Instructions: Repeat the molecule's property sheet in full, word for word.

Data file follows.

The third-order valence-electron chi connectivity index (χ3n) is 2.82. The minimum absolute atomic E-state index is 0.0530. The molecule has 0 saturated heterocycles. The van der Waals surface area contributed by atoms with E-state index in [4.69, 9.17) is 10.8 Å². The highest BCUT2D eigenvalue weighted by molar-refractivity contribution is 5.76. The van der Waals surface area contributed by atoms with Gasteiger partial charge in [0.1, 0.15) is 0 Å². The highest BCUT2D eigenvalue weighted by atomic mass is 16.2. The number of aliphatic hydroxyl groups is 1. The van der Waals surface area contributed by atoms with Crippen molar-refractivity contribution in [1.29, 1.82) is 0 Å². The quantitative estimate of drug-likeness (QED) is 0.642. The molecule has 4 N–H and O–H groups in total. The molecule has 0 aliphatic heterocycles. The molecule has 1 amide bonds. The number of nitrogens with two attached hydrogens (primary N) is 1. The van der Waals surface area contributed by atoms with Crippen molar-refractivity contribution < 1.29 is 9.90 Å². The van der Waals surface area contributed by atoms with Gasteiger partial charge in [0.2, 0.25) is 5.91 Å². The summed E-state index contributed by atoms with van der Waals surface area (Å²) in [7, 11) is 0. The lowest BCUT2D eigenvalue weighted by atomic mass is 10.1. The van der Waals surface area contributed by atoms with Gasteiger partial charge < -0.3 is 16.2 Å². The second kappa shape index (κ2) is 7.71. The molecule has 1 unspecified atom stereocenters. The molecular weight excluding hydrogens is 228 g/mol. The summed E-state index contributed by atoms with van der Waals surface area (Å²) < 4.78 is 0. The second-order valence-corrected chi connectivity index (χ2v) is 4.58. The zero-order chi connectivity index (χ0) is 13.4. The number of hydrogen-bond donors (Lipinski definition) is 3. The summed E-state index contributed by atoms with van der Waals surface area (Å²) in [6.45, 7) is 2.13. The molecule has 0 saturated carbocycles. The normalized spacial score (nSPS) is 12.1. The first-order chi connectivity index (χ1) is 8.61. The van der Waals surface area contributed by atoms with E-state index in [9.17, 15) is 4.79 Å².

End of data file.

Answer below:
The third-order valence-electron chi connectivity index (χ3n) is 2.82. The minimum absolute atomic E-state index is 0.0530. The molecule has 0 saturated heterocycles. The van der Waals surface area contributed by atoms with E-state index in [4.69, 9.17) is 10.8 Å². The highest BCUT2D eigenvalue weighted by molar-refractivity contribution is 5.76. The van der Waals surface area contributed by atoms with Gasteiger partial charge in [0.1, 0.15) is 0 Å². The highest BCUT2D eigenvalue weighted by atomic mass is 16.2. The number of aliphatic hydroxyl groups is 1. The van der Waals surface area contributed by atoms with Crippen molar-refractivity contribution in [1.29, 1.82) is 0 Å². The quantitative estimate of drug-likeness (QED) is 0.642. The molecule has 4 N–H and O–H groups in total. The molecule has 0 aliphatic heterocycles. The molecule has 1 amide bonds. The number of nitrogens with two attached hydrogens (primary N) is 1. The van der Waals surface area contributed by atoms with Crippen molar-refractivity contribution < 1.29 is 9.90 Å². The van der Waals surface area contributed by atoms with Gasteiger partial charge in [0.2, 0.25) is 5.91 Å². The summed E-state index contributed by atoms with van der Waals surface area (Å²) in [7, 11) is 0. The lowest BCUT2D eigenvalue weighted by atomic mass is 10.1. The van der Waals surface area contributed by atoms with Gasteiger partial charge < -0.3 is 16.2 Å². The second kappa shape index (κ2) is 7.71. The molecule has 1 unspecified atom stereocenters. The molecular weight excluding hydrogens is 228 g/mol. The summed E-state index contributed by atoms with van der Waals surface area (Å²) < 4.78 is 0. The second-order valence-corrected chi connectivity index (χ2v) is 4.58. The zero-order chi connectivity index (χ0) is 13.4. The number of hydrogen-bond donors (Lipinski definition) is 3. The summed E-state index contributed by atoms with van der Waals surface area (Å²) in [6.45, 7) is 2.13. The molecule has 0 saturated carbocycles. The normalized spacial score (nSPS) is 12.1. The first-order chi connectivity index (χ1) is 8.61. The van der Waals surface area contributed by atoms with E-state index in [9.17, 15) is 4.79 Å².